Results tagged “SETI”

The Search for Extraterrestrial intelligence (SETI) is a scientific and cultural effort seeking evidence of intelligent life beyond earth. Radio SETI observes the radio spectrum for ''technosignatures" that could be produced by an advanced ET society.

I estimate the detectability of nightside city lights on habitable, Earth-like, exoplanets around nearby stars using direct-imaging observations from the proposed LUVOIR and HabEx observatory architectures.

A line-of-sight towards the Galactic Center (GC) offers the largest number of potentially habitable systems of any direction in the sky.

SETI Tactics On FAST Fractality

We combed the Koch snowflake fractal antennae in calibre design of Five-hundred-meter Aperture Spherical radio Telescope (FAST), building a conjecture of a second-order fractal primary reflectors to optimize the orientated sensitivity of the telescope.

The modern search for extraterrestrial intelligence (SETI) began with the seminal publications of Cocconi & Morrison (1959) and Schwartz & Townes (1961), who proposed to search for narrow-band signals in the radio spectrum, and for optical laser pulses.

A researcher at the Instituto de Astrofísica de Canarias (IAC) is the lead author of a study with proposals for "technosignatures" -evidence for the use of technology or industrial activity in other parts of the Universe- for future NASA missions.

It is well-known that the chances of success of SETI depend on the longevity of technological civilizations or, more broadly, on the duration of the signs of their existence, or technosignatures.

New and unique opportunities now exist to look for technosignatures (TS) beyond traditional SETI radio searches, motivated by tremendous advances in exoplanet science and observing capabilities in recent years.

A search for laser light from Proxima Centauri was performed, including 107 high-resolution, optical spectra obtained between 2004 and 2019. Among them, 57 spectra contain multiple, confined spectral combs, each consisting of 10 closely-spaced frequencies of light.

New research from The University of Manchester suggests using a strategy linked to cooperative game playing known as 'game theory' in order to maximise the potential of finding intelligent alien life.

Exoplanetary systems are prime targets for the Search for Extraterrestrial Intelligence (SETI). With the recent uptick in the identification of candidate and confirmed exoplanets through the work of missions like the Transiting Exoplanet Survey Satellite (TESS), we are beginning to understand that Earth-like planets are common.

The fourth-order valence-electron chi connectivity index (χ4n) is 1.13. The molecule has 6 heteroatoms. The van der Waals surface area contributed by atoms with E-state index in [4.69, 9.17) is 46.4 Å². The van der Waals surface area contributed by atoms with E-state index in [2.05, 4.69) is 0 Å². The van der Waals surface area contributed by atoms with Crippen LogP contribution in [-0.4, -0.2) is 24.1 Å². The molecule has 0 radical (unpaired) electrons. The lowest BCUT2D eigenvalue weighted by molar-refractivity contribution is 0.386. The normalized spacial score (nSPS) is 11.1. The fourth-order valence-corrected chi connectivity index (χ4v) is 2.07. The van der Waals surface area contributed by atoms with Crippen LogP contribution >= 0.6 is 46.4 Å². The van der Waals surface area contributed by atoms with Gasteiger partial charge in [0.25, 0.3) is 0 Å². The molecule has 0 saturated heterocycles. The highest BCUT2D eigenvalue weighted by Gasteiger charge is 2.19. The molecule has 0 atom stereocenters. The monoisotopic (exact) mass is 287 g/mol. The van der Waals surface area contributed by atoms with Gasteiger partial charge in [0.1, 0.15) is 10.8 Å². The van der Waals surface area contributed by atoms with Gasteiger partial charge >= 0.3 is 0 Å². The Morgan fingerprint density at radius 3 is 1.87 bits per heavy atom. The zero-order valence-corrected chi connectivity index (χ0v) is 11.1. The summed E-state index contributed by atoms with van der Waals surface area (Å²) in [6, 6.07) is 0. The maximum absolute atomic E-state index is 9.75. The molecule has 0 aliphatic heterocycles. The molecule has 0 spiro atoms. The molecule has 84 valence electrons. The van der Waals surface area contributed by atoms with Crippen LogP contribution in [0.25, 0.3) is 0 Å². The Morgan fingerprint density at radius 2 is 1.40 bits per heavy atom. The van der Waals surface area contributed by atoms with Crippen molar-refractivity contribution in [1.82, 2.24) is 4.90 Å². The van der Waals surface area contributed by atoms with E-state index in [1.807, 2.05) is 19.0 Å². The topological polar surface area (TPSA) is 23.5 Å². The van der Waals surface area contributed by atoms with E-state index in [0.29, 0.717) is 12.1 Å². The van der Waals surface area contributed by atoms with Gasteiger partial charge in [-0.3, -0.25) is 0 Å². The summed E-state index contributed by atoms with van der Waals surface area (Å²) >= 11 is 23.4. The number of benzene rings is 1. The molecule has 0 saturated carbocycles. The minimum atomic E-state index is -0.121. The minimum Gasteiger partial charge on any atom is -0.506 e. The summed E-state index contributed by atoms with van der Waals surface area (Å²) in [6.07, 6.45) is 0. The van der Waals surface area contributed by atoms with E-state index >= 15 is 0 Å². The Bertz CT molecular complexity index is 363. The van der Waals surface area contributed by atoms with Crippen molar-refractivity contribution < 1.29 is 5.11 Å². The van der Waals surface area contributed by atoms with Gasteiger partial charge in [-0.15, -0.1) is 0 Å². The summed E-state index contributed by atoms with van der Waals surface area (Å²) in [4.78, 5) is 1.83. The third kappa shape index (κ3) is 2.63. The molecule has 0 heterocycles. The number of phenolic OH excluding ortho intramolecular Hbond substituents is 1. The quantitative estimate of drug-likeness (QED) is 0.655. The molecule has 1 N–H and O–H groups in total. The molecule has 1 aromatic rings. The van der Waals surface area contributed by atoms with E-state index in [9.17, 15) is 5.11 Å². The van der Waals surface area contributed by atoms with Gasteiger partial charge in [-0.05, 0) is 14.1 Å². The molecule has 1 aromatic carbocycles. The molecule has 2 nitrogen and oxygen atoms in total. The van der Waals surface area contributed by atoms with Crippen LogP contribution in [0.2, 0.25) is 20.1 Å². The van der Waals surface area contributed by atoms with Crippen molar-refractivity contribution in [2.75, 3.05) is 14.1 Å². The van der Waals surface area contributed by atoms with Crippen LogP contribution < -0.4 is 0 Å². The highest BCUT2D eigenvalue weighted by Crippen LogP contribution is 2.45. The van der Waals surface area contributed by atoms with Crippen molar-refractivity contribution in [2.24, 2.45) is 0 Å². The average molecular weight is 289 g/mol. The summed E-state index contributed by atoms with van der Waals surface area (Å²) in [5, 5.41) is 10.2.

Without evidence for occupying a special time or location, we should not assume that we inhabit privileged circumstances in the Universe. As a result, within the context of all Earth-like planets orbiting Sun-like stars, the origin of a technological civilization on Earth should be considered a single outcome of a random process.

The nearby star ϵ Eridani has been a frequent target of radio surveys for stellar emission and extraterrestial intelligence. Using deep 2−4 GHz observations with the Very Large Array, we have uncovered a 29 μJy compact, steady continuum radio source coincident with ϵ Eridani to within 0.06 arcseconds (≲2σ; 0.2 au at the distance of the star).

As our ability to undertake more powerful Searches for Extraterrestrial Intelligence (SETI) grows, so does interest in the more controversial endeavour of Messaging Extraterrestrial Intelligence (METI).

Lunar Opportunities for SETI

A radio telescope placed in lunar orbit, or on the surface of the Moon's farside, could be of great value to the Search for Extraterrestrial Intelligence (SETI).

Following the results of our previous low frequency searches for extraterrestrial intelligence (SETI) using the Murchison Widefield Array (MWA), directed toward the Galactic Centre and the Orion Molecular Cloud (Galactic Anticentre), we report a new large-scale survey toward the Vela region with the lowest upper limits thus far obtained with the MWA.

Breakthrough Listen (the initiative to find signs of intelligent life in the universe) and the University of Manchester announced today a reanalysis of existing data that represents a new milestone in the search for extraterrestrial intelligence (SETI).

In this work we address the problem of estimating the probabilities of causal contacts between civilisations in the Galaxy. We make no assumptions regarding the origin and evolution of intelligent life. We simply assume a network of causally connected nodes.

In SETI, when searching for "beacons" -- transmissions intended for us and meant to get our attention -- one must guess the appropriate frequency to search by considering what frequencies would be universally obvious to other species.

We present Breakthrough Listen's "Exotica" Catalog as the centerpiece of our efforts to expand the diversity of targets surveyed in the Search for Extraterrestrial Intelligence (SETI). As motivation, we introduce the concept of survey breadth, the diversity of objects observed during a program.

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